Gibraltar avoids hard EU border after last-gasp UK-Spain deal

British territory was not included in post-Brexit trade pact between EU and UK

Gibraltar has avoided the damaging prospect of a hard border with the EU after the UK and Spain struck a preliminary deal over the status of the tiny British territory, hours before the end of the Brexit transition period.

It means Gibraltar, off Spain’s southern tip, will now join Europe’s Schengen zone, allowing travel checks to be waived.

“We can look forward with expectation and hope," said Gibraltar Chief Minister Fabian Picardo.

"We believe we may now be able to reset our relationship with Spain and cast it in a more positive light going forward."

Spain’s Foreign Minister Arancha Gonzalez Laya said it meant that residents of Gibraltar could “breathe a sigh of relief”.

The last-minute post-Brexit trade deal agreed to by the UK and EU on Christmas Eve did not cover Gibraltar, which voted overwhelmingly to stay in the bloc in the 2016 Brexit referendum.

The territory, home to about 34,000 people, is hugely dependent on imports, which would have been severely disrupted by new Customs procedures had a solution not been found.

Britain’s Foreign Secretary, Dominic Raab, said the framework agreement had been made “following intensive discussions”.

“In the meantime, all sides are committed to mitigating the effects of the end of the transition period on Gibraltar, and in particular ensure border fluidity, which is clearly in the best interests of the people living on both sides,” Mr Raab said.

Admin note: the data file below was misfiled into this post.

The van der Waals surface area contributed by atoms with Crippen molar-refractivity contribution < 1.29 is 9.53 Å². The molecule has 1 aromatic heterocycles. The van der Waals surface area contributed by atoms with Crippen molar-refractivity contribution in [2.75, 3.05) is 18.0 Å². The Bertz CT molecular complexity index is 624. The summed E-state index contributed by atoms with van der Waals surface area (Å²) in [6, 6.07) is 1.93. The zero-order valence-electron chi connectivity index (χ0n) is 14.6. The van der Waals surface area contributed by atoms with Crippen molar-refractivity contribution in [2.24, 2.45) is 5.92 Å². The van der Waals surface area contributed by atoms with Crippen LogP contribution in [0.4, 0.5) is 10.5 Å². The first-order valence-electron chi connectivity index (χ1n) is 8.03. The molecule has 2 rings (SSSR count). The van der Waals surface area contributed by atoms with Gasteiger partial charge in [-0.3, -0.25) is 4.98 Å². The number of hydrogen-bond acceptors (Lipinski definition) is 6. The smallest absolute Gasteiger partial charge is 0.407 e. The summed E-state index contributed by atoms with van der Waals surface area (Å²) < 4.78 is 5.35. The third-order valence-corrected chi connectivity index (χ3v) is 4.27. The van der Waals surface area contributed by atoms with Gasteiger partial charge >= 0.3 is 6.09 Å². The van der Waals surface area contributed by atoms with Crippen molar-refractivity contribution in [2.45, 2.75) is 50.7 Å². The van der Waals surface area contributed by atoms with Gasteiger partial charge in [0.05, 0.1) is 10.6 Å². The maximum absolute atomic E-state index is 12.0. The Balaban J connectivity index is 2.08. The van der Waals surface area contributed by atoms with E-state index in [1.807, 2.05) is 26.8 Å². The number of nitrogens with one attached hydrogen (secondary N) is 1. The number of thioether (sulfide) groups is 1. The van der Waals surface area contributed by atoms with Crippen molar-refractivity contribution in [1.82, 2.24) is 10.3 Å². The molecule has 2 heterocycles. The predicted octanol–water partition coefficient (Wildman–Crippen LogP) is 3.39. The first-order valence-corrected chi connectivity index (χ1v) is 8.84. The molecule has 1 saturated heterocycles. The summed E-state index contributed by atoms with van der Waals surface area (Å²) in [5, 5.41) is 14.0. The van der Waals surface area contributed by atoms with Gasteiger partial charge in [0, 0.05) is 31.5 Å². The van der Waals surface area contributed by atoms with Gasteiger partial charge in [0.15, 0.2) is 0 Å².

“We remain steadfast in our support for Gibraltar, and its sovereignty is safeguarded.

"I am grateful to Foreign Minister Laya and her team for their positive and constructive approach.

“We have a warm and strong relationship with Spain, and we look forward to building on it in 2021.”

Spain and Britain maintain sovereign claims over Gibraltar, which has a land area of 6.8 square kilometres.

Gibraltar's admission to the Schengen Zone means visa-free travel between members, notably Spain, where there is already immense cross-border business and leisure.

"This has not been easy and we have gone to the wire," Mr Picardo said.

"As we have been seeking to do, the treaty to be negotiated will deal with maximised and unrestricted mobility of persons between Gibraltar and the Schengen area.

"Spain as the neighbouring Schengen member state will be responsible, as regards the European Union, for the implementation of Schengen."